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I want to integrate flurry analytics in my android application, it looks really simple. But i am not familiar with flurry and how it works.

Should i add the code :

public void onStart()
{
super.onStart();
FlurryAgent.onStartSession(sample, “APIXXXXXXXXXXXX”);

}

in every activity?

My application uses a lot of activities and i don't really care for tracking which of the activities is used, only the number of installations, sessions and session length. But is the session length available if the flurry code is only added in the startup activity?

I know most of the information i want is available in play store already, but i want to try this to have an overview of applications on different platforms.

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2 Answers 2

up vote 11 down vote accepted

Here is a great answer : http://stackoverflow.com/a/8062568/1635817

I suggest you to create a "BaseActivity" and to tell all your activities to extend it so you don't have to copy/paste those lines in every activity class.

Something like this :

public class BaseActivity extends Activity
{
    public void onStart()
    {
       super.onStart();
       FlurryAgent.onStartSession(this, "YOUR_KEY");
       // your code
    }

    public void onStop()
    {
       super.onStop();
       FlurryAgent.onEndSession(this);
       // your code
    }
}

In response to @conor comment :

From Flurry's documentation

So long as there is any Context that has called onStartSession(Context, String) but not onEndSession(Context), the session will be continued. Also, if a new Context calls onStartSession(Context, String) within 10 seconds (the default session timeout length) of the last Context calling onEndSession, then the session will be resumed, instead of a new session being created. Session length, usage frequency, events and errors will continue to be tracked as part of the same session. This ensures that as a user transitions from one Activity to another in your application they will not have a separate session tracked for each Activity, but will have a single session that spans many activities.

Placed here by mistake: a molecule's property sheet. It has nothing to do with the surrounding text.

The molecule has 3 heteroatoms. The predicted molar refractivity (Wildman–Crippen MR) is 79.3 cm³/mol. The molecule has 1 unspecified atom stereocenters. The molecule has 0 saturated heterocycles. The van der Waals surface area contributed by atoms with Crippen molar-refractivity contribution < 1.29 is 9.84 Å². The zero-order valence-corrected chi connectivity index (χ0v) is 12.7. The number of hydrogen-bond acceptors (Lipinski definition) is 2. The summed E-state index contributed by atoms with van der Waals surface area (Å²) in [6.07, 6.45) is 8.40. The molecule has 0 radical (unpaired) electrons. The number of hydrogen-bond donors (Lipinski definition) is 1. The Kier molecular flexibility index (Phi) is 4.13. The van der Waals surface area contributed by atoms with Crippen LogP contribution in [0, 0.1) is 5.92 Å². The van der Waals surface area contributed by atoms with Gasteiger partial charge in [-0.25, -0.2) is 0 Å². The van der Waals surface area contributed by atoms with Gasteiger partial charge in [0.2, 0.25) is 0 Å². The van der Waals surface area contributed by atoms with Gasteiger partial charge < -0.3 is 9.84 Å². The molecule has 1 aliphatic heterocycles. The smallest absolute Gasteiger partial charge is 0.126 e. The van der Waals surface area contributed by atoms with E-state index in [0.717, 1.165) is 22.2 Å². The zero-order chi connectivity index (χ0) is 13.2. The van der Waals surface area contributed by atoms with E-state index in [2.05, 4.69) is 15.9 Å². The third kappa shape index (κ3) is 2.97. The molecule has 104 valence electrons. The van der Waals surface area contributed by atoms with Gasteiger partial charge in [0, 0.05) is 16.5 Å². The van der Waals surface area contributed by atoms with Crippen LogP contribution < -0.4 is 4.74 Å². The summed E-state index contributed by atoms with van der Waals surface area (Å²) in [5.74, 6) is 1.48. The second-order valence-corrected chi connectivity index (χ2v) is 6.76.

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That's exactly how I used it ;) –  Kostas Sep 6 '12 at 20:24
    
great! Never used a baseActivity, comes in really handy for more things! –  Jasper Sep 6 '12 at 21:48
1  
Would this code not have the effect of creating multiple Flurry sessions per each actual single usage session? –  conor Feb 8 '13 at 16:49
    
@conor I've updated my answer –  florianmski Feb 8 '13 at 18:10
    
Great stuff, thanks. –  conor Feb 8 '13 at 20:20

Answer from florianmski has sense, but there are some problems when you have to use different kinds of activities in your application such as FragmentActivity, TabActivity, ListActivity and so on. In this case you are not able to extend all your activities from single BaseActivity. Personally I would prefer to put calls of onStartSession and onEndSession in each activity's onStart and onStop methods, but before wrap them into some class, for example:

public class Analytics {
    public static void startSession(Context context) {
        FlurryAgent.onStartSession(context, Config.FLURRY_KEY);
        // here could be some other analytics calls (google analytics, etc)
    }
    public static void stopSession(Context context) {
        FlurryAgent.onStopSession(context);
        // other analytics calls
    }
}

Inside each activity:

public void onStart() {
    super.onStart();
    Analytics.startSession(this);
}

public void onStop() {
    super.onStop()
    Analytics.stopSession(this);
}
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1  
This is definitely the way to go, plus it makes a great entry point for logging etc. –  Richard Le Mesurier Jul 21 at 10:47
    
I like this way to use but I've changed the code of stopSession(Context context) method with FlurryAgent.onEndSession(context); –  casariegj Nov 24 at 19:04

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